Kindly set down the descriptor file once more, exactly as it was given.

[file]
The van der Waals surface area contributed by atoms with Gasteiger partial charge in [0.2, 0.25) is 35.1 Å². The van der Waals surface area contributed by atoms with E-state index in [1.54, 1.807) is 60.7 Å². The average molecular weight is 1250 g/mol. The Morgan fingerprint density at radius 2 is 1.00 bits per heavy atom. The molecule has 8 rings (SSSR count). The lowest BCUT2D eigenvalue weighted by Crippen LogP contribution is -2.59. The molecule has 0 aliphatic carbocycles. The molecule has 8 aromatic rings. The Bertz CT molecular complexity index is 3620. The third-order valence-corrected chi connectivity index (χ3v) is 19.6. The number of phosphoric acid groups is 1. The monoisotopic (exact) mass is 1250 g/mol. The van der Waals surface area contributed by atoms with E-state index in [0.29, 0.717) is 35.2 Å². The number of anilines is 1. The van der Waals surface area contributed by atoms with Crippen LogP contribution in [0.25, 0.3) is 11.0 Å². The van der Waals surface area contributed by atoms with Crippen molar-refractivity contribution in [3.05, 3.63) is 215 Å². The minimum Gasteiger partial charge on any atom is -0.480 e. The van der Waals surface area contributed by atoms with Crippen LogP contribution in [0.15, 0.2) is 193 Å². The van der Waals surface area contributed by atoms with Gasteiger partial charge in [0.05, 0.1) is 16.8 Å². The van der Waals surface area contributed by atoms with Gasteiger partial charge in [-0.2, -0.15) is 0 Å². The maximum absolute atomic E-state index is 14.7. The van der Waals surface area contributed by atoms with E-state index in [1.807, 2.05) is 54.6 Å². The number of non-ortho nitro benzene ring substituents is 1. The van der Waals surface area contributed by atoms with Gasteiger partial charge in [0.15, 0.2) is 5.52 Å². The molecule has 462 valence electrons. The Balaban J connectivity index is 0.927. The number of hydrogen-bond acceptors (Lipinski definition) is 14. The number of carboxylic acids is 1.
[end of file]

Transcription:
The van der Waals surface area contributed by atoms with Gasteiger partial charge in [0.2, 0.25) is 35.1 Å². The van der Waals surface area contributed by atoms with E-state index in [1.54, 1.807) is 60.7 Å². The average molecular weight is 1250 g/mol. The Morgan fingerprint density at radius 2 is 1.00 bits per heavy atom. The molecule has 8 rings (SSSR count). The lowest BCUT2D eigenvalue weighted by Crippen LogP contribution is -2.59. The molecule has 0 aliphatic carbocycles. The molecule has 8 aromatic rings. The Bertz CT molecular complexity index is 3620. The third-order valence-corrected chi connectivity index (χ3v) is 19.6. The number of phosphoric acid groups is 1. The monoisotopic (exact) mass is 1250 g/mol. The van der Waals surface area contributed by atoms with E-state index in [0.29, 0.717) is 35.2 Å². The number of anilines is 1. The van der Waals surface area contributed by atoms with Crippen LogP contribution in [0.25, 0.3) is 11.0 Å². The van der Waals surface area contributed by atoms with Crippen molar-refractivity contribution in [3.05, 3.63) is 215 Å². The minimum Gasteiger partial charge on any atom is -0.480 e. The van der Waals surface area contributed by atoms with Crippen LogP contribution in [0.15, 0.2) is 193 Å². The van der Waals surface area contributed by atoms with Gasteiger partial charge in [0.05, 0.1) is 16.8 Å². The van der Waals surface area contributed by atoms with Gasteiger partial charge in [-0.2, -0.15) is 0 Å². The maximum absolute atomic E-state index is 14.7. The van der Waals surface area contributed by atoms with E-state index in [1.807, 2.05) is 54.6 Å². The number of non-ortho nitro benzene ring substituents is 1. The van der Waals surface area contributed by atoms with Gasteiger partial charge in [0.15, 0.2) is 5.52 Å². The molecule has 462 valence electrons. The Balaban J connectivity index is 0.927. The number of hydrogen-bond acceptors (Lipinski definition) is 14. The number of carboxylic acids is 1.